Who was TE Lawrence?
The man who would become known as Lawrence of Arabia was born Thomas Edward Lawrence, in Tremadog, Wales, in August 1888. Raised in Oxford, Lawrence was an archaeologist and historian, before working in the Middle East as an intelligence officer and liaison to forces participating in the Arab Revolt (1916-1918). After the war, Lawrence was employed by Winston Churchill, who was then Colonial Secretary, helping to redraw the map of the modern Middle East.
Lawrence before Arabia
The illegitimate son of an Anglo-Irish Lord, Thomas Chapman, Ned – as Lawrence was known by his family and friends – was always something of an outsider, as a boy and young man.
Fascinated by mediaeval history from an early age, Lawrence became a brilliant scholar and pursued his study of military architecture with a cycling tour of France, and a walking tour in Syria, which helped him earn a first class degree in Modern History from the University of Oxford.
After university, Lawrence worked on archaeological digs at Carchemish, near the modern border between Iraq and Turkey, and in Egypt.
Lawrence in Arabia
Shortly after the outbreak of WWI Lawrence joined the British Army, and was posted to Egypt to work in military intelligence. With Arabic language skills and first-hand knowledge of the region, Lawrence was an obvious choice for this role.
Keen to gain independence from their Ottoman Turkish overlords, Hussein bin Ai, the Sharif of Mecca, launched the Arab Revolt in June 1916, and Lawrence was sent from Cairo to Arabia to act as a liaison officer for this anti-Ottoman revolt.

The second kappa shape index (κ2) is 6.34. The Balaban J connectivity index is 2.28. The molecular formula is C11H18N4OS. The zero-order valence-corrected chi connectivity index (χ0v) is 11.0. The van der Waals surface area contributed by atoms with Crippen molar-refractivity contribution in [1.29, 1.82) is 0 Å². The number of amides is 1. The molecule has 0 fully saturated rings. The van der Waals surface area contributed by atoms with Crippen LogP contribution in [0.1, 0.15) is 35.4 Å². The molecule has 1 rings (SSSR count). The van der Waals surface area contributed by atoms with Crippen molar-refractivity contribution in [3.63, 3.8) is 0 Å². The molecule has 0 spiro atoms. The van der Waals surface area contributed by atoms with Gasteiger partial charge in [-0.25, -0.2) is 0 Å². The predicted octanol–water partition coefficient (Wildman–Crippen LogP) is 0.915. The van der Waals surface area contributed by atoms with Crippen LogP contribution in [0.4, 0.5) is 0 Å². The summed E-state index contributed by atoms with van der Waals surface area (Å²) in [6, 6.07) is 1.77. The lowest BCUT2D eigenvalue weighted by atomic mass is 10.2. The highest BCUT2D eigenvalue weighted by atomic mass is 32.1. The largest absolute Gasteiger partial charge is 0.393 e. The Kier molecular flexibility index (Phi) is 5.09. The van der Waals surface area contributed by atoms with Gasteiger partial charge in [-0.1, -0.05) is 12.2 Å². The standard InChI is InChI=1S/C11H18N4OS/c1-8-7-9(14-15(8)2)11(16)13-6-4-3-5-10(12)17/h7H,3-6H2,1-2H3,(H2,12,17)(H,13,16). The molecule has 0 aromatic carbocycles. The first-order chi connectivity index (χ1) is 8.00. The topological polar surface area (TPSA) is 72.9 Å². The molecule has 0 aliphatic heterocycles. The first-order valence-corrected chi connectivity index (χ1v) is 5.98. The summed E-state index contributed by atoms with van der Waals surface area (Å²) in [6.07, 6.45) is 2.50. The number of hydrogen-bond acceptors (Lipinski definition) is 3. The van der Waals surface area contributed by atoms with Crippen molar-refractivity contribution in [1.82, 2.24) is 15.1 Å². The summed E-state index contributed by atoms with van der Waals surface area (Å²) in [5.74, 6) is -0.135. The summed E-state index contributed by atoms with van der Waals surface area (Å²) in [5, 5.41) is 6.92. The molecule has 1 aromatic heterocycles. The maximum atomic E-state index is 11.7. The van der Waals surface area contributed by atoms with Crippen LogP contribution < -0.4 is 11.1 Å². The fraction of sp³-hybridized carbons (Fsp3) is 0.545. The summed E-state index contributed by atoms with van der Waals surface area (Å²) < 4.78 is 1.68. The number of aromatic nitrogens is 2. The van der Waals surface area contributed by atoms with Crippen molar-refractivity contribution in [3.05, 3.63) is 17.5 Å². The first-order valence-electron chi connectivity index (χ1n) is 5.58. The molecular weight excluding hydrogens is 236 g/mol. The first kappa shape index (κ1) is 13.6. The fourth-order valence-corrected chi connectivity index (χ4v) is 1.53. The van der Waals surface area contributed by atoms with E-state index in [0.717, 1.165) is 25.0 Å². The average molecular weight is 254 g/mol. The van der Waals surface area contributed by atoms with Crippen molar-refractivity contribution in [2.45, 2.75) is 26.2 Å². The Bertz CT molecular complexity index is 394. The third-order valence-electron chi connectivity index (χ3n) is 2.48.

Over two years, Lawrence worked with local Arabs, dynamiting railways and attacking Ottoman outposts. Lawrence and the Arab army eventually advanced and captured Damascus, in October 1918, alongside more conventional Allied troops, commanded by General Allenby.
Lawrence after Arabia
Colonel Lawrence returned to England after the war, and later changed his name to John Hume Ross to sign up as an aircraftsman in the RAF. Some years later he changed his name again, to T.E. Shaw, and became a private in the Tank Corps, and was posted to Bovington Camp, Dorset.
It is often said that Lawrence supported, and fought for, Arab independence, and was disappointed when the post-War treaties did not grant this to the Arabs. In fact, what Lawrence actually understood by independence was a federation of small, semi-independent Arabian states that would rely on Britain until such times when they might become fully independent.
A friend to many famous men and women, including Winston Churchill, E.M. Forster, George Bernard and Mrs Shaw, Robert Graves, and Edward Elgar, Lawrence was clearly a brilliant individual, with a complex personality he wasn’t always able to contain.
Lawrence the legend
A slide show by the American journalist and publicist Lowell Thomas, 'With Allenby in Palestine and Lawrence in Arabia' proved a runaway hit with London audiences. Initially released in 1919 (with Lawrence’s name added in 1920), within six months it had been seen by more than one million people.
Lawrence both enjoyed and hated his new-found fame, retreating from public life to write about his wartime experiences in 'Seven Pillars of Wisdom.' This book, and David Lean’s magnificent film 'Lawrence of Arabia' (1962) secured his place as a legendary figure.
Lawrence died in 1935 after he crashed his motorcycle, swerving to avoid two boys on bicycles on a country lane near his home, Clouds Hill. He was 46 years old.